I’ve Been Life-Coached

I kind of got life-coached by Beau yesterday. (Yeah, we’re friends again.)

I know it’s been a while y’all, but I’m back, for now, and a little all over the place, which I’m sure you’ll see in this post. This is actually one of the things we talked about–why I haven’t blogged in so long. The answer is the same reason I haven’t moved forward in most any of the other areas in my life:

I’m afraid. 

Of what? Failure, mostly. I’m afraid of failing myself, of letting my family down by not reaching the potential they believe I have. I’m afraid that nobody cares about what I have to say, or about the experiences I’ve had.  I’m afraid that what I say I want to do isn’t actually what I want to do. I’m afraid that if I’m vulnerable on here like I was on my last blog, I’ll hurt somebody again. 

I’m sick of it. 

I’m sick of holding myself back, of dulling my light, and dialing back my feelings for the sake of others. I’m tired of trying to fit myself into this box that I constructed for myself when I was 12 years old. 

Architecture is great, but I don’t want to do it for the rest of my life.

I love my family, but I can’t let them continue to influence my decisions or how I feel about where I am in life. 

I want to write, and I can’t let my limiting beliefs stop me from doing that, from doing the one thing that makes me happiest. 

I’ve been in a pretty good place lately, stable, I guess. But, after my conversation with Beau yesterday, I realized just how much I’m suppressing. And it’s scaring me. I’m actually fighting back tears as I write this.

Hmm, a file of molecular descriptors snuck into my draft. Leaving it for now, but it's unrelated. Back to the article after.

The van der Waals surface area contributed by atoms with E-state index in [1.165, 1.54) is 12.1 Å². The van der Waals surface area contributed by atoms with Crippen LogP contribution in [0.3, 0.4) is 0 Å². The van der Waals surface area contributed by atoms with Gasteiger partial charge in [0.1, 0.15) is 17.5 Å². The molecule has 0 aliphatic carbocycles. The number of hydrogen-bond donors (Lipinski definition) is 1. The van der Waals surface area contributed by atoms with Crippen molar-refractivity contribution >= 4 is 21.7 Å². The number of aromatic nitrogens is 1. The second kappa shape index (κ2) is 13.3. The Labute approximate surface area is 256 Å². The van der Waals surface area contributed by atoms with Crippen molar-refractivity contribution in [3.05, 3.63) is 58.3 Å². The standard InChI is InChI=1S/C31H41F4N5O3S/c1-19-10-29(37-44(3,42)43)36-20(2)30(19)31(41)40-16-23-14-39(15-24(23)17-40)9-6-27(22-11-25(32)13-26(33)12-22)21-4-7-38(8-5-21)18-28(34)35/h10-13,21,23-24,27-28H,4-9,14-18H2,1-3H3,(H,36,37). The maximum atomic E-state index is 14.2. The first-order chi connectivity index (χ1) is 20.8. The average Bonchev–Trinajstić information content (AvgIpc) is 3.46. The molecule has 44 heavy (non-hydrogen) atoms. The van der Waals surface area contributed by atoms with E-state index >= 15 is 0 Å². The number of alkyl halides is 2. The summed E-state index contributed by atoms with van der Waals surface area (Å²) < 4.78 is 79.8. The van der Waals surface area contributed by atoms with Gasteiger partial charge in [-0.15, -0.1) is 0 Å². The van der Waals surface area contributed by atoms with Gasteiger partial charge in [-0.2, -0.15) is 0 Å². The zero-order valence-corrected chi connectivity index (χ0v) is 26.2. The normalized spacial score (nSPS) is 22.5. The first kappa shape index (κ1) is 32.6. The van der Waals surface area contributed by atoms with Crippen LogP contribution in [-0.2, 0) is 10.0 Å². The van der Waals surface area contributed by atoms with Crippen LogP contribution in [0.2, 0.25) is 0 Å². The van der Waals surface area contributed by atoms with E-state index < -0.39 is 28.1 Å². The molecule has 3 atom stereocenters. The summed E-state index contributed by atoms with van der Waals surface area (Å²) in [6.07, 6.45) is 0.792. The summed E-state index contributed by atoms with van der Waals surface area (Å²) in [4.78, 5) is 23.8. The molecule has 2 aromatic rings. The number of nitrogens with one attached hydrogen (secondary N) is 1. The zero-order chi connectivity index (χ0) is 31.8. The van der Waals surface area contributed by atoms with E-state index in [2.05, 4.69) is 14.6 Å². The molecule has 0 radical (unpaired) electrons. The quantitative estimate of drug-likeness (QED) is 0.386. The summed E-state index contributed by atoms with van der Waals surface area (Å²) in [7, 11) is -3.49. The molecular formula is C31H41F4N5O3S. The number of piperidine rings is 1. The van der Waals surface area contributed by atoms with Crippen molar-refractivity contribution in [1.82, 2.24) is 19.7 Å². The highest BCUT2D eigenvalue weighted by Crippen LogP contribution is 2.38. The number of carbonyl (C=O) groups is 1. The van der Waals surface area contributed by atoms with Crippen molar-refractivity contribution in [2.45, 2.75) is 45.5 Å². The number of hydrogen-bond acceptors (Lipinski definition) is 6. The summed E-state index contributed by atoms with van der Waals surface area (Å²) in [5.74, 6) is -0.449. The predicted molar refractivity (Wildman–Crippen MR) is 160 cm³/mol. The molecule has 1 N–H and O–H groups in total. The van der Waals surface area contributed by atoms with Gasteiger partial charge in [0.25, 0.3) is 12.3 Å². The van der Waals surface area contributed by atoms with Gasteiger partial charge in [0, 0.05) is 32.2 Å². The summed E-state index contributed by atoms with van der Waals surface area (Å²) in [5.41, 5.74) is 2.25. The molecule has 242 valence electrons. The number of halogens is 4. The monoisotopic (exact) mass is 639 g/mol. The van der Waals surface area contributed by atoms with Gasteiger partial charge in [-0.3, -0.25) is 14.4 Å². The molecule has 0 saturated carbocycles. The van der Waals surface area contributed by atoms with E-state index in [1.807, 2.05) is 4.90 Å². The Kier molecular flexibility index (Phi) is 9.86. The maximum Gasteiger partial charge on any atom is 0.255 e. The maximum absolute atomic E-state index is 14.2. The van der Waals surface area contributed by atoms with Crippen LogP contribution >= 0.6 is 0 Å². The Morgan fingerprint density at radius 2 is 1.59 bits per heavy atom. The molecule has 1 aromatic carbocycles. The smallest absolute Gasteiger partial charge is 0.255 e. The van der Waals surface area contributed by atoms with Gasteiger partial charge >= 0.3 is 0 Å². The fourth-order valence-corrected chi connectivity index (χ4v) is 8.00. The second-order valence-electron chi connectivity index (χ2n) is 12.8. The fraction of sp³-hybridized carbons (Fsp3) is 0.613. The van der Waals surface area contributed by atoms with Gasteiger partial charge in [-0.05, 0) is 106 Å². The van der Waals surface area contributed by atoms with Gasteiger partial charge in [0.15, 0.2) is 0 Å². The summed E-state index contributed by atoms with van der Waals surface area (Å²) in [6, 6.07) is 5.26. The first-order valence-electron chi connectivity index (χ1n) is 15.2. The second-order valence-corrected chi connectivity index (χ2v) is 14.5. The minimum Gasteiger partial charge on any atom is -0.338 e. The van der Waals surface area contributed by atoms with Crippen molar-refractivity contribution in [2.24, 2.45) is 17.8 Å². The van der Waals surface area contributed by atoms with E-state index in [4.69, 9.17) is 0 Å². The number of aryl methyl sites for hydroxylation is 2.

On a slightly different note:

When Beau and I broke up, I had a feeling our story wasn’t over. I didn’t know what shape any future friendship/relationship would really take, but I knew there would be something. I still love him, I don’t think that’ll ever go away, but what I’m realizing now is more importantly: I still have more to learn from him. I don’t know if he’s learning anything from me, whether it’s about life, himself, or whatever, but he’s helped me.

What we established yesterday was that my fear of failure and everything that comes with it–disappointment, a sense of loss, a hit to my self-confidence–has paralyzed me. I’ve had this thought before, a long time ago, when I was super confused about my life, but it hadn’t occurred to me recently. When Beau said it, it felt like time stopped for a split second. A thud sounded in my head as my happily “stable” mind fell from the tightrope on which it was precariously perched.